"Some think, excuse me if I use the word, that in order to be good Catholics, we have to breed like rabbits - but no" Pope Francis On The Plane To Rome

Chapter 11

Student: IF I WERE to put forward to you everything about the above matters that I am reflecting on in my mind, and you were to reply to it all in the way you have begun, we would produce a very large book. So putting those things aside I come to another question linked to those discussed above. I have often heard that someone's assertion is catholic, yet he himself is not catholic, and that sometimes someone's assertion is shown to be heretical and yet he himself is not counted among the heretics. It seems from this that it can pertain to some people to judge what assertion is catholic and what heretical and to others to determine who should be considered a heretic and who a catholic. For this reason I ask whether it pertains to theologians or to canonists to distinguish between those who are heretical and those who are orthodox.

Master: Some canonists seem to think that it pertains chiefly to them to judge between heretics and catholics. For that opinion it can be argued as follows. To distinguish heretics, and consequently to judge between catholics and heretics, pertains more chiefly to those who reflect on heretics more carefully and with more deliberation. Such people are the canonists. Thus a sufficiently long special title on heretics has been inserted in the book of Decretals. There is also treatment, often copious, of heretics in the Decretum. However, mention is rarely made of heretics in theology. Thus the word "heretic" is found in only one place in the bible, namely in Titus 3[:10]. It pertains chiefly to canonists, therefore, to separate heretics from the orthodox.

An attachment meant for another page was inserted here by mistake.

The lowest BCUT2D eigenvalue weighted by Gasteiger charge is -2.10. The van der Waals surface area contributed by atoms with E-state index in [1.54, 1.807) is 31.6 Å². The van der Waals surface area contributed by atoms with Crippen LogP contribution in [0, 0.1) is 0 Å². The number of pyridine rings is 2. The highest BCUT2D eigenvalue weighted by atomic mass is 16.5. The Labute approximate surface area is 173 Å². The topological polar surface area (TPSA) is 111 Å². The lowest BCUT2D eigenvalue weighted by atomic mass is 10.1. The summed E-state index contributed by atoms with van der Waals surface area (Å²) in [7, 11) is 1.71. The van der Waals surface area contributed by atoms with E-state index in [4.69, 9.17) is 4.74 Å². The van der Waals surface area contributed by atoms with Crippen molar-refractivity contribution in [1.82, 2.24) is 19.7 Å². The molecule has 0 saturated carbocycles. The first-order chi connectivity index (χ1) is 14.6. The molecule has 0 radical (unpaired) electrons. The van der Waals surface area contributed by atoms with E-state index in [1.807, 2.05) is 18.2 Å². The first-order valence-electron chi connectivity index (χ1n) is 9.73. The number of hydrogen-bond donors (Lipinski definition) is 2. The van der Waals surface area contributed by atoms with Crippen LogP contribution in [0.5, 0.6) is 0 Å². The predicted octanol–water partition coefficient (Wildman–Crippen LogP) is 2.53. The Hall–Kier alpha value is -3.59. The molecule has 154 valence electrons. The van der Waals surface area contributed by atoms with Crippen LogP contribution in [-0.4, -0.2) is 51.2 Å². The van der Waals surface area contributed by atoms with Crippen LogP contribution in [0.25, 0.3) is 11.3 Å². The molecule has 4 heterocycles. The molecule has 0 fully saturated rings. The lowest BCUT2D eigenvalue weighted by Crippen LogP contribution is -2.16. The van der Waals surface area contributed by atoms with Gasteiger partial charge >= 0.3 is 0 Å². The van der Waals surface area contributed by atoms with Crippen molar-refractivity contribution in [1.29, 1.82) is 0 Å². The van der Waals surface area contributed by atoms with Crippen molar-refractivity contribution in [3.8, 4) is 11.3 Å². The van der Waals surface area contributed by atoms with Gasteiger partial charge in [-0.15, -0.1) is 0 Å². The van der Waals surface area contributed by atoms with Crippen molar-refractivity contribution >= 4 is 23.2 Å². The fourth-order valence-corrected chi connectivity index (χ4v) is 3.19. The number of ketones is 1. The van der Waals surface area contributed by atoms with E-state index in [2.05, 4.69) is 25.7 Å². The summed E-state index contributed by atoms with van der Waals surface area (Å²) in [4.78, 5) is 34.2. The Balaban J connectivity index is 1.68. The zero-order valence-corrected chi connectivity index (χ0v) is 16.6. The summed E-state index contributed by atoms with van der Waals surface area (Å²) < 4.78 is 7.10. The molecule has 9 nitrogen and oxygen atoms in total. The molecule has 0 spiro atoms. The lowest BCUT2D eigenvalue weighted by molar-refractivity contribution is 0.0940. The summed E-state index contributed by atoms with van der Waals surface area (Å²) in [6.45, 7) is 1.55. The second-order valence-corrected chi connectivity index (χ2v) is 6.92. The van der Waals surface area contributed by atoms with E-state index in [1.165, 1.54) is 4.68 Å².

But others regard the above opinion as completely false, saying that it pertains to theologians to judge who should be regarded as a heretic and who a catholic, but that canonists have the power to show with what penalty someone should be punished according to canon law after he has become a heretic. Similarly, although a secular judge does not know how to convict someone as a heretic, yet after someone has been abandoned to him by the Church as a heretic, he is not ignorant of the punishment that should be inflicted on him according to civil law. Therefore, if someone has been accused as a heretic before an ecclesiastical judge, the latter first has to consult theologians about how he must convict such a person and then ought to subject him through the canons to a worthy punishment.

Moreover, they show that theologians chiefly distinguish between heretics and the orthodox, saying that no one should be considered a heretic unless he adheres to a heresy with pertinacious vehemence. But it chiefly pertains to theologians to determine not only what assertion should be numbered among the heresies but also what adherence should be considered pertinacious. Therefore, etc.

part 1, prologue and book 1

Text and translation by John Kilcullen and John Scott
as at december, 2003